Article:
Interrupted and postponed

Fragmented memories and reflections on fieldwork during a pandemic

On 29 January 2020 my fieldwork ended abruptly two weeks earlier than planned. I had spent the preceding week with my old friend Dechen at her family’s home in a farming village on the Tibetan plateau between Xining and Chengdu, the two largest urban hubs of Tibetan life located outside of the Tibet Autonomous Region in China. Holding tight to my piece of hand luggage that I had taken with me on what was supposed to be a short New Year’s trip, I boarded a plane and left China in a rush, uncertain about when I would return yet hopeful it would not be too long.

Ten days earlier Dechen, her younger cousin and I had travelled 1000 km from Chengdu to Xining by train to celebrate the Eastern Tibetan New Year Losar which coincided with the Chinese New Year in their home region. According to estimates around three billion trips were to be undertaken during this nationwide holiday session in 2020. I was excited to be part of it. After several weeks of exploratory research on urban Tibetan lifeworlds, the beauty industry and (temporary) medical migration in the megacity of Chengdu, my research base, the New Year’s celebration was a joyous occasion for a break. This exploratory research was supposed to be continued in September 2020 with twelve months of fieldwork.

Figure 1: A major train station in Chengdu, January 2020. Photo by author.

Figure 2: A full train during Chinese New Year, January 2020. Photo by author.


Witnessing an unfolding national health crisis

When we left Chengdu on 19 January 2020 we had heard about a novel virus in Wuhan, Hubei province. But it seemed like a localized phenomenon more than 1200 km away. Our perception changed rapidly over the next few days. The rhythm of the New Year’s preparations and celebrations became intimately linked to the unfolding coronavirus epidemic on the national, provincial and local level. No matter if we prepared meals, decorated the house, played cards or sat in the courtyard to warm ourselves in the bright mid-day sun: The news notifications ringing on Dechen’s phone constantly served as a reminder of rising cases of an unknown virus causing a serious disease sweeping through the country. Watching regional Tibetan comedy and music shows on TV – a favorite pastime during Losar evenings – became interspersed with national news and images showing experts in white gowns and workers disinfecting streets and hospitals. When the village’s Losar dances and all public religious ceremonies of nearby monasteries were officially cancelled, movements between neighboring villages and family gatherings restricted, and government employees ordered back to work despite their official holidays, we knew the situation and the measures taken locally were serious. Dechen, who was born in the mid-1980s, could not remember a single time since her childhood that Losar festivities had been cancelled. “It is going to be a TV Losar”, she commented on the new situation with a smile. Soon her nephew handed out disposable face masks purchased in the village store to everyone in the household, which according to village leaders we were supposed to wear as much as possible. Yet, we both were glad to be here and felt much safer than in Chengdu, where we saw the numbers rising daily.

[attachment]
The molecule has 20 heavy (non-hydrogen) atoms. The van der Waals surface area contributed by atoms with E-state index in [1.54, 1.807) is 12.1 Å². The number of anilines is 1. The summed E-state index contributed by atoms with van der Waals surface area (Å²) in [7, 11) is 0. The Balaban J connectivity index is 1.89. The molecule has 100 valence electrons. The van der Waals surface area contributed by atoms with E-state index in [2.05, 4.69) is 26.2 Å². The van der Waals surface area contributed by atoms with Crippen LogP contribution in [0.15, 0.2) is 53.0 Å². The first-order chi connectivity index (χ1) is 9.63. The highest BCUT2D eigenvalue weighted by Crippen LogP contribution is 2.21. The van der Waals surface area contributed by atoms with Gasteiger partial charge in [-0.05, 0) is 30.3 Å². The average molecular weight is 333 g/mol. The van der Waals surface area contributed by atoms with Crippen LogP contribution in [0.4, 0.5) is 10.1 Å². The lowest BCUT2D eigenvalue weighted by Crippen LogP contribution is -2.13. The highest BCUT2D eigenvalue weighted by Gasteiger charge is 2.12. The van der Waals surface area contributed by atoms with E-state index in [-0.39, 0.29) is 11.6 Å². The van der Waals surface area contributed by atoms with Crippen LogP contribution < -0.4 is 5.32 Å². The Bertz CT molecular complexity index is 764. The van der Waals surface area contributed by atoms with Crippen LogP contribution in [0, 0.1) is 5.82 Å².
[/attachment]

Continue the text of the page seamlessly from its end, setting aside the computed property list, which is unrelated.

On the social media platform WeChat[1]Tibetan friends and acquaintances quickly began sharing coronavirus related information as well as their hopes and prayers that Tibetan inhabited areas would be spared from the epidemic. Only the death of widely beloved basketball icon Kobe Bryant on 26 January 2020 nearly outnumbered news relating to the new virus for a day on my WeChat stream. Whereas individuals and institutions made infographics and videos in Tibetan available in late January, a concurrent lack of information in local languages was seen by concerned Tibetans as an obstacle from preventing the virus from spreading. A few days into Losar, we learned about first coronavirus cases in the Tibetan regions of Amdo and Kham. Dechen and her mother were quick in making an incense offering to abate the deadly virus everyone in the family grew more and more concerned about.


Turning into a risk – Navigating ethical dilemmas and fears of the unknown